Raising independent toddlers

by Kimberly Flanagan


As mothers, we want to do everything for our children and we want to protect them from everything but if we are being realistic, that’s not really possible. Children need to eventually grow up and be able and capable adults who can fend for themselves and take care of themselves.

I really don’t believe that we raise our children to be attached to us for the rest of their lives, we need to teach them life skills and help them become self-reliant. So it’s important that we start raising them to be independent from a very young age and no, I’m not saying kick your three-year-old kid out of the house and force them to get a job, let’s not get crazy. I’m saying, teach them skills and habits like picking up after themselves, helping themselves get to the bathroom, making sure they know what is right and wrong and of course, teaching them good values is the most vital part in making helping them become independent teenagers and eventually, independent adults.

Also here is a little mommy secret; if you raise your children to take care of themselves you have more time to sleep. (Don’t tell the dads)

If there is something your toddlers can do for themselves, like the things I mentioned before; picking up their toys, going to the bathroom by themselves (potty training is important) or even the smallest things like washing their hands before they eat or making up their beds, even if they do an untidy job of it, the point of all that is to teach them that you will not always be there to do things for them and they need to realise that they can’t always ask you to hand them things on a silver platter.

They can always come back to you and ask for your advice but try and leave the decision up to them.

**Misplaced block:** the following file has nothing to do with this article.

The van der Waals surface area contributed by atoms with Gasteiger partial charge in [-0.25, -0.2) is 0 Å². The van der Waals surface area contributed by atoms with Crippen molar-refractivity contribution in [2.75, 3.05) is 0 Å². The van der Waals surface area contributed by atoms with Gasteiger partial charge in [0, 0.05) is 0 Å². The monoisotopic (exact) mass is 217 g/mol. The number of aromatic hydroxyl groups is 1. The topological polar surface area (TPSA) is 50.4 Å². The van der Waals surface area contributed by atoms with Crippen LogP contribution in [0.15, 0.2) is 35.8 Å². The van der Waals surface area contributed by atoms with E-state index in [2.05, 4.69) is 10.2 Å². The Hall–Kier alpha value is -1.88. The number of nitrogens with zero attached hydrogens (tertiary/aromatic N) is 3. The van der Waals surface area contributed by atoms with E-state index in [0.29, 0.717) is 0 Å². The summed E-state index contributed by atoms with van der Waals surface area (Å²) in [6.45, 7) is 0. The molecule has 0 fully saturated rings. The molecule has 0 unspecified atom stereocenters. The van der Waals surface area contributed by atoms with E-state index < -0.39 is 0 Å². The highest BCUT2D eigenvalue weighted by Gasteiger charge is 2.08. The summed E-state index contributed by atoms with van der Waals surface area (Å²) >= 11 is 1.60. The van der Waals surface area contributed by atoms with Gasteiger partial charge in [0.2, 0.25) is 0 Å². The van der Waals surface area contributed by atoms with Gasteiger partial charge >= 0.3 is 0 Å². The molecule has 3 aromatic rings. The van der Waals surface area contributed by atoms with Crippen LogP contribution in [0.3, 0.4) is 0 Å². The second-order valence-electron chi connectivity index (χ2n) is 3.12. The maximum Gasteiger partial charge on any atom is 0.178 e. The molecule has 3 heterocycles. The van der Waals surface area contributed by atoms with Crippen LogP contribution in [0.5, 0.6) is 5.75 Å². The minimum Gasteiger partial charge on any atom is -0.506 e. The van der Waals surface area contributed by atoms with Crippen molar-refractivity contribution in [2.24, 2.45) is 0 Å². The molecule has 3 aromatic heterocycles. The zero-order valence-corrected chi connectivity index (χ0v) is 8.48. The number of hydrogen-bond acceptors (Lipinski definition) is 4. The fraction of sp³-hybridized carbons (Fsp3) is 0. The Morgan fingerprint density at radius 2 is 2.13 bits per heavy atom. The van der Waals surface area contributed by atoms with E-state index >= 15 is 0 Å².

It’s not always going to be easy, you and your child will be fearful but in the end, it’s good for both of you (Remember the sleeping thing? Yes, that!)

Another important and positive factor about raising independent children and starting them off young is that it gives your children confidence in their own abilities and it allows them to trust themselves to make decisions. They can always come back to you and ask for your advice but try and leave the decision up to them.

Praise them and make them feel proud when they’ve done something for themselves and let them know that you are proud of them as well. That will also show them that you trust them and trust between a mother and her child is imperative.

Again, I’m not saying leave your little ones to their own devices, I’m saying guide them and lead them and allow them to make mistakes and then use those opportunities to teach them.

And make it a fun experience, don’t shout them or reprimand them when they don’t get it the first time. One thing I’ve personally learned about this is that teaching your kids to be independent takes a lot of patience, like a lot. (No really guys, A LOT with a bit of extra on the side)

Make it playful because kids learn better through play. Don’t think that just because you are teaching your children to do things by themselves that they won’t need you anymore, your children will always need you, even when they are grown. It just makes the process of parenting easier and it’s nice when you have a little human around the house who helps you clean.

Have fun with it and always do it with love!

 

 

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